In particular, President Xi Jinping attaches great importance to industries that conform to this "safety concept." KB Securities recently released a report related to the "focus of investment in four industries." ▶ ( Related video)

The KB Securities report described the "four strategic security industries" as "the market is expected to focus its preference on four industries, including the data economy, highlighted in the government work report: data, energy, military, and agriculture." Park so-hyun, who wrote this report, gave this explanation in an appearance at the SBS Economic Freedom Salon.

"President Xi Jinping is very focused on his security strategy right now as he is in power for a long time. And technological independence is key to security. There's data security, there's energy security, and that's connected to national security. In both meetings, the heads of big tech companies were absent and representatives of companies such as semiconductors and electric vehicles came."

This is why the passage "Ma Yun disappeared, Lei Jun appeared" is so symbolic.

In the past, Tencent Chairman Ma Huateng and Alibaba founder Ma Win held one seat each. These are the so-called Big Tech personalities.

Let's take a look at a photo of the material. Alibaba Chairman Ma Win and Tencent Group Chairman Ma Huateng take a commemorative photo after receiving the Merit Award at the 40th Anniversary Celebration of China's Reform and Opening-up in 2018. This time, however, they were not invited.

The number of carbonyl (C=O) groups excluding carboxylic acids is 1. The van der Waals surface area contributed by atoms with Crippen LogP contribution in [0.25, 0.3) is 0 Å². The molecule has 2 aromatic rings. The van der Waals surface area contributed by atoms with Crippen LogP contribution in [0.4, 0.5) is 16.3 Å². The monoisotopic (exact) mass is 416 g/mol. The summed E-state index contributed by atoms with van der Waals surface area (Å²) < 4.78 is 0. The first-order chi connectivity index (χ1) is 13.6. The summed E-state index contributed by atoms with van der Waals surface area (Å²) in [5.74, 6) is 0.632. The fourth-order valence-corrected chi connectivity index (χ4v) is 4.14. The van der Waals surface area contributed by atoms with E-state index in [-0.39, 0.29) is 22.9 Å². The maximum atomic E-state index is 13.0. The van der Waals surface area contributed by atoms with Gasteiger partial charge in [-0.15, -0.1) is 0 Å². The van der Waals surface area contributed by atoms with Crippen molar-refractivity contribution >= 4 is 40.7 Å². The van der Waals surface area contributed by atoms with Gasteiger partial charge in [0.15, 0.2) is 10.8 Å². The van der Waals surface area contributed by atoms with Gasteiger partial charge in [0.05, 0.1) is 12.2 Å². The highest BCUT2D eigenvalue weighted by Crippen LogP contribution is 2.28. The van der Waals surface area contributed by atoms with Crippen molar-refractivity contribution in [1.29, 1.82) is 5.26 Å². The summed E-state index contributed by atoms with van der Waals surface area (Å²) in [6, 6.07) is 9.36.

Instead, Xiaomi Chairman Lei Jun, Huahong Semiconductor Chairman Jiang Xuxin, Xiaofeng Motor Co.'s Chairman He Xiaofeng, and Goretech Chairman Zhang Bin were appointed as CEOs. Photos of their attendance have not yet been released.

Ultimately, "the Chinese government now pushes industries related to national security. Businesses like semiconductors, energy, and electric vehicles."

Another basis for the interpretation that China's economic policy began to be guided by conflict with the United States in mind is the way China's central bank, the People's Bank of China, operates foreign exchange.

Park so-hyun, head of KB Securities, said, "The composition of China's foreign exchange reserves is changing rapidly. U.S. Treasuries are shrinking, and gold continues to grow. When Russia (invaded Ukraine) saw that all their money was tied up, they decided that U.S. Treasuries were no longer a safe-haven asset for China, which was on the verge of conflict with the United States."

After witnessing Russian sanctions through the war in Ukraine, we learned the lesson that "the United States must kick a pocket that cannot be touched." Recently, there were reports that the Chinese government had ordered Chinese companies to "reduce their wealth overseas." The interpretation is that it is prepared for a freeze in U.S. assets.

Let's take a look at President Xi Jinping's "safe economy" revealed through the two sessions. "We need to secure technology that can withstand U.S. and Western sanctions, foreign exchange reserves that can remain unshakable under U.S. sanctions, and foreign assets. So, we focus on saving the security economy rather than just saving the economy."

A warm word from a wolf warrior to Europe... Avoiding loners?